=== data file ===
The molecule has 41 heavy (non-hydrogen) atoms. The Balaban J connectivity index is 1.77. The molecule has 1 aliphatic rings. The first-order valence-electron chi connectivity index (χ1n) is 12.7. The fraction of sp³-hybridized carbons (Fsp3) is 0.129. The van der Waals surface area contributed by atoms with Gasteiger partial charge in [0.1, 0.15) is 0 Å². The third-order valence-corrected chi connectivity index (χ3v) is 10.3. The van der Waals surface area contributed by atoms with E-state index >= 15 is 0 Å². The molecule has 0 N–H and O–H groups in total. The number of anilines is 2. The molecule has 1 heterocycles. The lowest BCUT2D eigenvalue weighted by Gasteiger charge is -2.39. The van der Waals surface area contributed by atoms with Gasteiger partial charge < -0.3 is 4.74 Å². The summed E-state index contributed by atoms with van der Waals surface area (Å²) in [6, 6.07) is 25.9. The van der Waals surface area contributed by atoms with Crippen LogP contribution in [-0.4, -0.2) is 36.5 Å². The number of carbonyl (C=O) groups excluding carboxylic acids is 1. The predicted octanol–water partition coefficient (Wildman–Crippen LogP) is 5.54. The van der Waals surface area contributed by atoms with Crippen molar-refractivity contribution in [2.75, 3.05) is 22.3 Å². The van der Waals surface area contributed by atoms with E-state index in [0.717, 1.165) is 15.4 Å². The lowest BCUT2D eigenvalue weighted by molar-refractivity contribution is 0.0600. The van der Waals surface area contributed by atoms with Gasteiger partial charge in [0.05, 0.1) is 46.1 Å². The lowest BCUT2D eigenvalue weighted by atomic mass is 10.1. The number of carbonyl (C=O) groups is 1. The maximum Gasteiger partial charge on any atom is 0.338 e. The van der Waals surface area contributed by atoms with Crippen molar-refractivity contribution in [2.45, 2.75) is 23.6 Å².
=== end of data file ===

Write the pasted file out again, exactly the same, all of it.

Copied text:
The molecule has 41 heavy (non-hydrogen) atoms. The Balaban J connectivity index is 1.77. The molecule has 1 aliphatic rings. The first-order valence-electron chi connectivity index (χ1n) is 12.7. The fraction of sp³-hybridized carbons (Fsp3) is 0.129. The van der Waals surface area contributed by atoms with Gasteiger partial charge in [0.1, 0.15) is 0 Å². The third-order valence-corrected chi connectivity index (χ3v) is 10.3. The van der Waals surface area contributed by atoms with E-state index >= 15 is 0 Å². The molecule has 0 N–H and O–H groups in total. The number of anilines is 2. The molecule has 1 heterocycles. The lowest BCUT2D eigenvalue weighted by Gasteiger charge is -2.39. The van der Waals surface area contributed by atoms with Gasteiger partial charge < -0.3 is 4.74 Å². The summed E-state index contributed by atoms with van der Waals surface area (Å²) in [6, 6.07) is 25.9. The van der Waals surface area contributed by atoms with Crippen LogP contribution in [-0.4, -0.2) is 36.5 Å². The number of carbonyl (C=O) groups excluding carboxylic acids is 1. The predicted octanol–water partition coefficient (Wildman–Crippen LogP) is 5.54. The van der Waals surface area contributed by atoms with Crippen molar-refractivity contribution in [2.75, 3.05) is 22.3 Å². The van der Waals surface area contributed by atoms with E-state index in [0.717, 1.165) is 15.4 Å². The lowest BCUT2D eigenvalue weighted by molar-refractivity contribution is 0.0600. The van der Waals surface area contributed by atoms with Gasteiger partial charge in [0.05, 0.1) is 46.1 Å². The lowest BCUT2D eigenvalue weighted by atomic mass is 10.1. The number of carbonyl (C=O) groups is 1. The maximum Gasteiger partial charge on any atom is 0.338 e. The van der Waals surface area contributed by atoms with Crippen molar-refractivity contribution in [2.45, 2.75) is 23.6 Å².